Encyclopædia Britannica, Ninth Edition/Joseph Haydn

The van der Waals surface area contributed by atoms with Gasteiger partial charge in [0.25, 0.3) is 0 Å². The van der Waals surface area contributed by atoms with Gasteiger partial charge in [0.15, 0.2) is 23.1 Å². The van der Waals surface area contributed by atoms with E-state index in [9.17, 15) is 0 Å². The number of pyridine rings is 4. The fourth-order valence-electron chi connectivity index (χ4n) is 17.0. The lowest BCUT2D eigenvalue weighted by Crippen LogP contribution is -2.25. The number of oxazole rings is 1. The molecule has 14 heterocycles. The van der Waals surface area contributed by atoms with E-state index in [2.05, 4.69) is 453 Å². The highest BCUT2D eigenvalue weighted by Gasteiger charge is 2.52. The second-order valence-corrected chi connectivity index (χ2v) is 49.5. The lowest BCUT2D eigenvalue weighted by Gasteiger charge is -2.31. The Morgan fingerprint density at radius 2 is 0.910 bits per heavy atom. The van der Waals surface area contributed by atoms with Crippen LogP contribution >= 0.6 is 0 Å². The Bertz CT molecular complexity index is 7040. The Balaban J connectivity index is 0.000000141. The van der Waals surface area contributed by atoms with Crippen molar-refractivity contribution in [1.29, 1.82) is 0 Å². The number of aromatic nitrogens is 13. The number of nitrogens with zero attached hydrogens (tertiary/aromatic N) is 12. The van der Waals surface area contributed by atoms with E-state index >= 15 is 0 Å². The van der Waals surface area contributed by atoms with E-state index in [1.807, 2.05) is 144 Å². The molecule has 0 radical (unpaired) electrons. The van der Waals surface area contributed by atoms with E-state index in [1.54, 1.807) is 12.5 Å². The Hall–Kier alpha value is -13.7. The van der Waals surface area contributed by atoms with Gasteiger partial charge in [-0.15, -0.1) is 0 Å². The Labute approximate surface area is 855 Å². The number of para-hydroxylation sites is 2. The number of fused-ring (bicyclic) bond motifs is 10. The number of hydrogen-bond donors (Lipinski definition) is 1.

HAYDN, Joseph (1732–1809), one of the most celebrated composers of the 18th century, was born at Rohrau, a village in Lower Austria, March 31, 1732. Schindler relates that when Beethoven, not long before his death, received a picture of Haydn’s birthplace, he exclaimed “How wonderful that so great a man should have been born in a peasant’s cottage.” This cottage, which is still standing, had been built by Haydn’s father, a worthy wheelwright, of whose twelve children the composer was the second. At an early age the child evinced so decided a talent for music that one Johann Mathias Frankh, a distant relation of the family, proposed to undertake his musical and general education, and for that purpose invited him to Hainburg, a neighbouring town where Frankh kept a school. To Hainburg accordingly young Haydn went in 1738, and there he received instruction in the elementary knowledge of his art, including a practical acquaintance with most instruments, at the hands of the musical schoolmaster. Having developed an agreeable soprano voice, young Haydn was by the intercession of the dean of Hainburg promoted to a post amongst the choir boys of St Stephen’s cathedral, Vienna, where he remained from 1740–50, doing duty in the church services, and at the same time enlarging his musical knowledge and experience. His artistic education was, however, all but exclusively practical, and it is said that he received only two theoretical lessons from Reuter the chapel-master. As a composer, therefore, Haydn was in every sense self-taught. Of his zeal in acquiring information he was in the habit of talking with pride in later years, and several works of sacred music were the first fruit of his early studies. In 1749 or 1750 his beautiful boyish voice changed, and he lost his position accordingly. Being now thrown on his own resources, he had to undergo various forms of musical drudgery, such as giving lessons (at the moderate stipend of two florins per month) and even playing in the orchestra at dances and the like. His condition was somewhat improved by his acquaintance with Metastasio, the celebrated operatic poet, in fact the Scribe of the 18th century, who introduced him to Señor Martinez, a Spaniard living in Vienna, whose daughter Haydn instructed for several years. It was through Metastasio also that Haydn came into contact with Porpora the composer, best known as the singing-master of the great Farinelli. For a considerable time Haydn remained in constant intercourse with him, acting as his accompanist, and occasionally it is said as his valet. In return he obtained a perfect acquaintance with Porpora’s method, besides his knowledge of the Italian language, both invaluable to a composer in those days. The works of Emmanuel Bach, son of the great Sebastian, at the same time became his model for chamber music. Fux’s excellent work Gradus ad Parnassum was his guide in his studies of counterpoint. A mass in F, and a farce Der neue krumme Teufel, both written in or about 1752, were Haydn’s first important attempts at composition. The former is still in existence, but of the latter the libretto by Kurz only remains. It was produced early in 1752, and seems to have met with considerable success. Haydn’s acquaintance with Gluck also dates from this period. An important event in Haydn’s life was his acquaintance with Baron Fürnberg, an accomplished amateur, for whose private concerts he wrote his first string quartet, a form of composition in which he earned some of his greatest and most permanent triumphs. It is in the key of B flat, and was followed in rapid succession by seventeen other works of the same class, written during the years 1755 and 1756. To his new protector Haydn also owed his still more important acquaintance with Count Ferdinand Morzin. Count Morzin in 1759 appointed him conductor of his small but excellent band. The opportunities of hearing his own works performed by competent musicians Haydn did not neglect, and his first symphony in D belongs to the year 1759. Soon afterwards Count Morzin was compelled to dissolve his band, but Haydn’s position was by this time sufficiently established, and very soon afterwards he found employment as second chapel-master to Prince Paul Esterhazy, one of the richest Austrian nobles, whose love of art was as great as his wealth. The Esterhazy family have been amongst the foremost patrons of music in Vienna from the days of Haydn to those of Beethoven and Schubert. Prince Paul died in 1762, and left his title and fortune to his brother Nicholas, surnamed the Magnificent. He immediately enlarged his orchestra, and also increased the salaries of its members, including that of Haydn (from 400 to 600 florins), and on the death of his colleague Werner, a scholarly but dry musician, appointed him first conductor. This position, or at least its title and emoluments, Haydn retained till his death, and his attachment to the Esterhazy family remained unchanged by his subsequent fame and fortunes. The events just referred to determined Haydn’s career for the next twenty-eight years. During this period he was in the active service of his protector, residing at Esterház, the splendid country seat of the family, described as a second Versailles, or in Vienna, conducting the orchestra of the prince, and writing for his concerts and theatre a number of works, including symphonies, cassationes, quartets, sonatas, and numerous vocal compositions, including several operas, none of which, however, had any permanent success. Thus the opera La vera Constanza, written for the court theatre of Vienna in 1776, was withdrawn by the composer owing to intrigues against him, it is said; and we are not told that it met with a much better fate on its revival fourteen years later. Another dramatic work, L'isola disabitata (1779), procured for the composer the membership of the Accademia Filarmonica at Modena, and a gold snuff-box from the king of Spain. But with its companions it has not escaped oblivion. The truth is that Haydn was without the true dramatic spirit, and of this he was himself well aware. According to his own confession his operas were fitted only for the small stage at Esterház; in a large theatre, and before a miscellaneous audience, they lost their effect. The scores of most of the operas are preserved in the archives of Eisenstadt, another seat of the Esterhazy famity. Of his life during this period little need be said. It was eventless and to a certain extent monotonous, but free from care and exclusively devoted to art. His own words, quoted by Herr Pohl, sum up all that it is necessary to relate. “My prince was always satisfied with my work; I not only had the encouragement of constant approval, but as conductor of an orchestra I could make experiments, observe what produced an effect and what weakened it, and was thus in a position to improve, alter, make additions or omissions, and be as bold as I pleased. I was cut off from the world; there was no one to confuse or torment me, and I was forced to become original.” The only person that could have wished to “confuse or torment” the harmless composer was fortunately kept at distance by the strict order of the prince’s household, that none of his musicians was to be accompanied by his wife. Haydn at an early age became attached to the daughter of a hairdresser, Keller by name, and after her death was persuaded to marry her sister, three years older than himself. The marriage was an unhappy one, and the pair separated soon after their union, Haydn’s inflammable heart subsequently causing him more or less serious trouble on more than one occasion. In the meantime the composer’s fame had begun to spread from an early period of his career. As early as 1766 a journal speaks of him as the “favourite of the nation,” and foreign countries were not slow in acknowledging his merits. Thus one of his works, The Seven Words of our Saviour on the Cross, a series of orchestral interludes for the church service on Good Friday, was written by special invitation for the cathedral of Cadiz. In Paris his works were performed with immense success at the Concert Spirituel, and a single English firm bought the copyright of no less than 129 of his works, including 82 symphonies. The appreciation of Haydn’s work in England led to important results in his latter years. Several pressing invitations to visit that country had been declined by the composer on account of his services being required at Esterház. But when in 1790 Prince Nicholas died, and his successor dissolved the orchestra, allowing Haydn a considerable pension, the latter was at last at liberty to accept a munificent offer from Salomon, the violinist and entrepreneur, in whose company he started for London, where Salomon occupied a leading position in the musical world. They left Vienna in December 1790, and travelled by way of Bonn, where Salomon had been born. There, accordingly, a halt was made, and Haydn was received by the elector with every honour due to his fame. The amusing description of a dinner given during his stay at Bonn maybe read in Thayer’s biography of Beethoven, who at that time was a member of the electoral chapel, and not unlikely made on this occasion Haydn’s acquaintance. On the latter’s return journey the young man submitted a cantata to the celebrated composer, whom he soon afterwards followed to Vienna to become his pupil. It is well known that the relations between the great master and his greater pupil were not altogether what might have been desired. Beethoven’s genius was of too individual a type to bear the impress of a nature so different as Haydn’s, and the latter may not always have taken sufficient trouble to enter into the ways of his wilful pupil. Certain it is that, at one time of his career, Beethoven delighted in speaking slightingly of “Papa Haydn,” and, for instance, refused to call himself Haydn’s pupil, because, as he bluntly said, he never learnt anything under his tuition. He even went so far as to suspect Haydn of wilfully trying to keep him back in his studies. It was only in his later years that this animosity gave way to the more genial appreciation of his great predecessor, an expression of which is quoted at the beginning of this notice.